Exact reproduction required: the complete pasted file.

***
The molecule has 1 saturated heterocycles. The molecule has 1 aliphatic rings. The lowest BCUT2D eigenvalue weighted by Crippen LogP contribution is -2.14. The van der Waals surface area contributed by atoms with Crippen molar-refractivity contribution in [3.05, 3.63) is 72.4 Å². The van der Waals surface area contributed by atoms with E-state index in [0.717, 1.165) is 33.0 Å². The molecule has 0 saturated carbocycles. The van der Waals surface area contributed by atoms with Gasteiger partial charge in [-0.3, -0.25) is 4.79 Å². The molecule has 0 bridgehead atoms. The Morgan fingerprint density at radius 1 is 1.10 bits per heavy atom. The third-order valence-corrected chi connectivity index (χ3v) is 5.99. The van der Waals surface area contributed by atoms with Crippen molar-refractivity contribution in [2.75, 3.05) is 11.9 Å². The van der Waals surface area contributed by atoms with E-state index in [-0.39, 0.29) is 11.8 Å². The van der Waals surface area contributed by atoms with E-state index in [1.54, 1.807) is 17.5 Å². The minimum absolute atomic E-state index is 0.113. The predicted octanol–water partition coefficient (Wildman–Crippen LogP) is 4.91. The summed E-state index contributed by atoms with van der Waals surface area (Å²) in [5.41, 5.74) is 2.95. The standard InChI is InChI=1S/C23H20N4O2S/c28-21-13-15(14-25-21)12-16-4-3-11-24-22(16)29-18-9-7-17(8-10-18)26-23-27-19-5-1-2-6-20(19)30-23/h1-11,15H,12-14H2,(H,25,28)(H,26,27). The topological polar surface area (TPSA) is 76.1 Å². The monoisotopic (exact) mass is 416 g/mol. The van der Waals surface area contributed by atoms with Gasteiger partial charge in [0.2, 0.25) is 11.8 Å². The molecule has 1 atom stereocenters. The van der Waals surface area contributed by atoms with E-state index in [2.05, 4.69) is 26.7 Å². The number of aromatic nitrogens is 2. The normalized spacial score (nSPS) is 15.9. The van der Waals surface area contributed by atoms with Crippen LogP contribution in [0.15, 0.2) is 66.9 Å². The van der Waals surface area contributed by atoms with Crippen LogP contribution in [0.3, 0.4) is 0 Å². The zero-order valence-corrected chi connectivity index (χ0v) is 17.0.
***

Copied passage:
The molecule has 1 saturated heterocycles. The molecule has 1 aliphatic rings. The lowest BCUT2D eigenvalue weighted by Crippen LogP contribution is -2.14. The van der Waals surface area contributed by atoms with Crippen molar-refractivity contribution in [3.05, 3.63) is 72.4 Å². The van der Waals surface area contributed by atoms with E-state index in [0.717, 1.165) is 33.0 Å². The molecule has 0 saturated carbocycles. The van der Waals surface area contributed by atoms with Gasteiger partial charge in [-0.3, -0.25) is 4.79 Å². The molecule has 0 bridgehead atoms. The Morgan fingerprint density at radius 1 is 1.10 bits per heavy atom. The third-order valence-corrected chi connectivity index (χ3v) is 5.99. The van der Waals surface area contributed by atoms with Crippen molar-refractivity contribution in [2.75, 3.05) is 11.9 Å². The van der Waals surface area contributed by atoms with E-state index in [-0.39, 0.29) is 11.8 Å². The van der Waals surface area contributed by atoms with E-state index in [1.54, 1.807) is 17.5 Å². The minimum absolute atomic E-state index is 0.113. The predicted octanol–water partition coefficient (Wildman–Crippen LogP) is 4.91. The summed E-state index contributed by atoms with van der Waals surface area (Å²) in [5.41, 5.74) is 2.95. The standard InChI is InChI=1S/C23H20N4O2S/c28-21-13-15(14-25-21)12-16-4-3-11-24-22(16)29-18-9-7-17(8-10-18)26-23-27-19-5-1-2-6-20(19)30-23/h1-11,15H,12-14H2,(H,25,28)(H,26,27). The topological polar surface area (TPSA) is 76.1 Å². The monoisotopic (exact) mass is 416 g/mol. The van der Waals surface area contributed by atoms with Gasteiger partial charge in [0.2, 0.25) is 11.8 Å². The molecule has 1 atom stereocenters. The van der Waals surface area contributed by atoms with E-state index in [2.05, 4.69) is 26.7 Å². The number of aromatic nitrogens is 2. The normalized spacial score (nSPS) is 15.9. The van der Waals surface area contributed by atoms with Crippen LogP contribution in [0.15, 0.2) is 66.9 Å². The van der Waals surface area contributed by atoms with Crippen LogP contribution in [0.3, 0.4) is 0 Å². The zero-order valence-corrected chi connectivity index (χ0v) is 17.0.